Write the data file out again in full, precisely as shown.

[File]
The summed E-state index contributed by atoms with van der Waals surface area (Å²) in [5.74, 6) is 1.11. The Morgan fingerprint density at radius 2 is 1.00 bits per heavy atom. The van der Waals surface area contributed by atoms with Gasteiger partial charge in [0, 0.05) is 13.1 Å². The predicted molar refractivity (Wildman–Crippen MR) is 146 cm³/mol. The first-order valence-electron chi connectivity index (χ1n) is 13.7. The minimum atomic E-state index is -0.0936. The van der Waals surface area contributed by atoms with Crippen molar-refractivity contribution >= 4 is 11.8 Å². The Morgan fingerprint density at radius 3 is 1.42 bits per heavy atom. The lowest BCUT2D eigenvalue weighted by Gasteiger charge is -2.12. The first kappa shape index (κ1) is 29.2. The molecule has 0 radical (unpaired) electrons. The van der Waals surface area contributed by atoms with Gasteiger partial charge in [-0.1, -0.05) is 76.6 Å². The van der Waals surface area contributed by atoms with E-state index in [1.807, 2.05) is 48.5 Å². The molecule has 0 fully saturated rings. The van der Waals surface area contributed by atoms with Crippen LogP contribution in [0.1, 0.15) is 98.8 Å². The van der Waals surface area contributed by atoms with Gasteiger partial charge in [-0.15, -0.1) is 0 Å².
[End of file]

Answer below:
The summed E-state index contributed by atoms with van der Waals surface area (Å²) in [5.74, 6) is 1.11. The Morgan fingerprint density at radius 2 is 1.00 bits per heavy atom. The van der Waals surface area contributed by atoms with Gasteiger partial charge in [0, 0.05) is 13.1 Å². The predicted molar refractivity (Wildman–Crippen MR) is 146 cm³/mol. The first-order valence-electron chi connectivity index (χ1n) is 13.7. The minimum atomic E-state index is -0.0936. The van der Waals surface area contributed by atoms with Crippen molar-refractivity contribution >= 4 is 11.8 Å². The Morgan fingerprint density at radius 3 is 1.42 bits per heavy atom. The lowest BCUT2D eigenvalue weighted by Gasteiger charge is -2.12. The first kappa shape index (κ1) is 29.2. The molecule has 0 radical (unpaired) electrons. The van der Waals surface area contributed by atoms with Gasteiger partial charge in [-0.1, -0.05) is 76.6 Å². The van der Waals surface area contributed by atoms with E-state index in [1.807, 2.05) is 48.5 Å². The molecule has 0 fully saturated rings. The van der Waals surface area contributed by atoms with Crippen LogP contribution in [0.1, 0.15) is 98.8 Å². The van der Waals surface area contributed by atoms with Gasteiger partial charge in [-0.15, -0.1) is 0 Å².